A cool article on Technology Review (MIT) shows that the U.S. is a bit behind on Location Based Services: AT&T Wireless offers the hottest location-aware service, a friend finder, but only to a few hundred thousand of its 21.2 million subscribers.
Some say that the number of American businesses and consumers using location-aware computing will grow from 150,000 in 2002 to 42 million in 2005, with the market growing from US$6 million to US$828 million. Worldwide, Gartner estimates the market will exceed $26 billion by 2007. By then, or soon after, it’s likely that devices will be able to locate people anywhere—at least outdoors—bringing the era of ubiquitous computing a giant step closer.
Two of the most promising means for outdoor tracking are the Global Positioning System and existing mobile networks.
The GPS accuracy is now routinely within five to 20 meters, but because GPS requires a line of sight to the satellites, it doesn’t work well in large cities. To get around this shortfall, some wireless carriers employ a technology known as assisted GPS. Here, the existing cellular network augments GPS receivers, which can take a few minutes to locate satellites. The network speeds up this search-and-find process and helps GPS work in areas where it might not otherwise, identifying the nearest positioning satellites and acting as a sort of “You Are Here” sign. Korean and Japanese carriers have widely adopted assisted GPS, and as a result, Qualcomm has sold millions of GPS-enabled cell phones to Asian customers.
But any variety of GPS requires that consumers purchase compatible handsets, meaning it could take years to build up a critical mass, at least in the United States. So some wireless carriers have developed ingenious ways to use their existing networks alone to pinpoint customers’ locations. Because wireless-phone networks are broken up into individual cells that hand off calls to each other, which cell a caller is using gives a rough indication of his or her location. The accuracy, however, is poor—a Gartner report puts it at between 30 and 150 kilometers, depending on conditions.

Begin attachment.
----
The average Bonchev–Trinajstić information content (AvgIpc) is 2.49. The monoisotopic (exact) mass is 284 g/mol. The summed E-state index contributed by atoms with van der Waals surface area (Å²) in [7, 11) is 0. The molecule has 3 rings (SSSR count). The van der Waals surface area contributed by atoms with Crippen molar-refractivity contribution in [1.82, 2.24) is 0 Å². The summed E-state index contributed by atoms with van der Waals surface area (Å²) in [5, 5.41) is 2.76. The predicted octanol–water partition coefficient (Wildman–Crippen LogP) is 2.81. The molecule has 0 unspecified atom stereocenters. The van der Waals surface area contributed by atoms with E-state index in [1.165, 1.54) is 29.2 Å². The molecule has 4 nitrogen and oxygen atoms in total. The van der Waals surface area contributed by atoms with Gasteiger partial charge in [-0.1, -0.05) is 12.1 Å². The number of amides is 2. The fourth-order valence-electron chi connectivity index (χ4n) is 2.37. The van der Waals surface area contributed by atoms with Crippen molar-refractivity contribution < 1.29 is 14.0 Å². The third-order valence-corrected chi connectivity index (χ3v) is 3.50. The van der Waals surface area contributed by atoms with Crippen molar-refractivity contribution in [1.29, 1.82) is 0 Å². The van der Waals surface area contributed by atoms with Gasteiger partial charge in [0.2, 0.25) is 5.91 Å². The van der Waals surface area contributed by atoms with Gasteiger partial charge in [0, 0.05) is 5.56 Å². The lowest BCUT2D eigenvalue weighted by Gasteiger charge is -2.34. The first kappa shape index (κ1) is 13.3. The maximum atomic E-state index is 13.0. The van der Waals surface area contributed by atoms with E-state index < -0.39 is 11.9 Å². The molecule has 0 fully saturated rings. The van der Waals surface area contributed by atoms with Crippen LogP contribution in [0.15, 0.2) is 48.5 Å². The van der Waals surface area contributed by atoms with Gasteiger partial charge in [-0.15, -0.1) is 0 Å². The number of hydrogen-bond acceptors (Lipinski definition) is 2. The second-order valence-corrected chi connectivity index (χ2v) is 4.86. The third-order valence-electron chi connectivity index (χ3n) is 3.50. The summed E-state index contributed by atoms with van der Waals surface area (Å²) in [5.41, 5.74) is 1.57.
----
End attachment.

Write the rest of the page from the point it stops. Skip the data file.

A method called “time difference of arrival” can narrow things down. Similar to GPS triangulation, this approach plots location by measuring the exact time it takes for a signal from a cell phone to travel to three or more cellular base stations and calculating the differences. If only two cell sites are present, which is often the case in rural areas, then the angles of the arriving signals can provide the additional position information instead.
But while cellular location technologies don’t require customers to buy new equipment, they still aren’t as accurate as GPS—with resolutions of only about 120 meters.
The rest of the article keeps us informed on new technologies being developed by HP Labs and other companies.